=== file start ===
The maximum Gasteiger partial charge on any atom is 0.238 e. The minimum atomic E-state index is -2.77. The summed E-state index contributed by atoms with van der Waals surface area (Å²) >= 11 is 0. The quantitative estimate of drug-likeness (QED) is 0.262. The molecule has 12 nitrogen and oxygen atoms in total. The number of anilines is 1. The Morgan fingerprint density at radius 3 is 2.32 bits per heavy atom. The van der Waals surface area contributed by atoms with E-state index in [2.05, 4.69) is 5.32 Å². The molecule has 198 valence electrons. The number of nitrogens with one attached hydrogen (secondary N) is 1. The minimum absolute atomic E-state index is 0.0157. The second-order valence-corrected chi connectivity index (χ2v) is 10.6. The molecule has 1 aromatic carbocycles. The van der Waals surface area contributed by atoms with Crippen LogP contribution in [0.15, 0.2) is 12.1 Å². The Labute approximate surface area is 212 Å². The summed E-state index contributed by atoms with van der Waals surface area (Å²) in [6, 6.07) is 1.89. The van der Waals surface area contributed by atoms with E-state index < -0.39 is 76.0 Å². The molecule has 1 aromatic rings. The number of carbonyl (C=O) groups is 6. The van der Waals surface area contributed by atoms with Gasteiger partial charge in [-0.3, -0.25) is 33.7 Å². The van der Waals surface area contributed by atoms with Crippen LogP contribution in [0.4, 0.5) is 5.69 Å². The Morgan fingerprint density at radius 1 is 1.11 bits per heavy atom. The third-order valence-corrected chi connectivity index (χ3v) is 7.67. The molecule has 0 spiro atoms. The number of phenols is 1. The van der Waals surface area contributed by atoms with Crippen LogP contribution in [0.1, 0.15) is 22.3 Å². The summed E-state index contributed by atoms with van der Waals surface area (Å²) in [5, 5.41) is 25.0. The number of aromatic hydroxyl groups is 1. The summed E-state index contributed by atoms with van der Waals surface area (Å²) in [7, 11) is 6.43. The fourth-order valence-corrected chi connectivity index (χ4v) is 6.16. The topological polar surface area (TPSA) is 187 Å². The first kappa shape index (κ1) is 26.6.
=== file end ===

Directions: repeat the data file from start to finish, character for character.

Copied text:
The maximum Gasteiger partial charge on any atom is 0.238 e. The minimum atomic E-state index is -2.77. The summed E-state index contributed by atoms with van der Waals surface area (Å²) >= 11 is 0. The quantitative estimate of drug-likeness (QED) is 0.262. The molecule has 12 nitrogen and oxygen atoms in total. The number of anilines is 1. The Morgan fingerprint density at radius 3 is 2.32 bits per heavy atom. The van der Waals surface area contributed by atoms with E-state index in [2.05, 4.69) is 5.32 Å². The molecule has 198 valence electrons. The number of nitrogens with one attached hydrogen (secondary N) is 1. The minimum absolute atomic E-state index is 0.0157. The second-order valence-corrected chi connectivity index (χ2v) is 10.6. The molecule has 1 aromatic carbocycles. The van der Waals surface area contributed by atoms with Crippen LogP contribution in [0.15, 0.2) is 12.1 Å². The Labute approximate surface area is 212 Å². The summed E-state index contributed by atoms with van der Waals surface area (Å²) in [6, 6.07) is 1.89. The van der Waals surface area contributed by atoms with E-state index < -0.39 is 76.0 Å². The molecule has 1 aromatic rings. The number of carbonyl (C=O) groups is 6. The van der Waals surface area contributed by atoms with Gasteiger partial charge in [-0.3, -0.25) is 33.7 Å². The van der Waals surface area contributed by atoms with Crippen LogP contribution in [0.4, 0.5) is 5.69 Å². The Morgan fingerprint density at radius 1 is 1.11 bits per heavy atom. The third-order valence-corrected chi connectivity index (χ3v) is 7.67. The molecule has 0 spiro atoms. The number of phenols is 1. The van der Waals surface area contributed by atoms with Crippen LogP contribution in [0.1, 0.15) is 22.3 Å². The summed E-state index contributed by atoms with van der Waals surface area (Å²) in [5, 5.41) is 25.0. The number of aromatic hydroxyl groups is 1. The summed E-state index contributed by atoms with van der Waals surface area (Å²) in [7, 11) is 6.43. The fourth-order valence-corrected chi connectivity index (χ4v) is 6.16. The topological polar surface area (TPSA) is 187 Å². The first kappa shape index (κ1) is 26.6.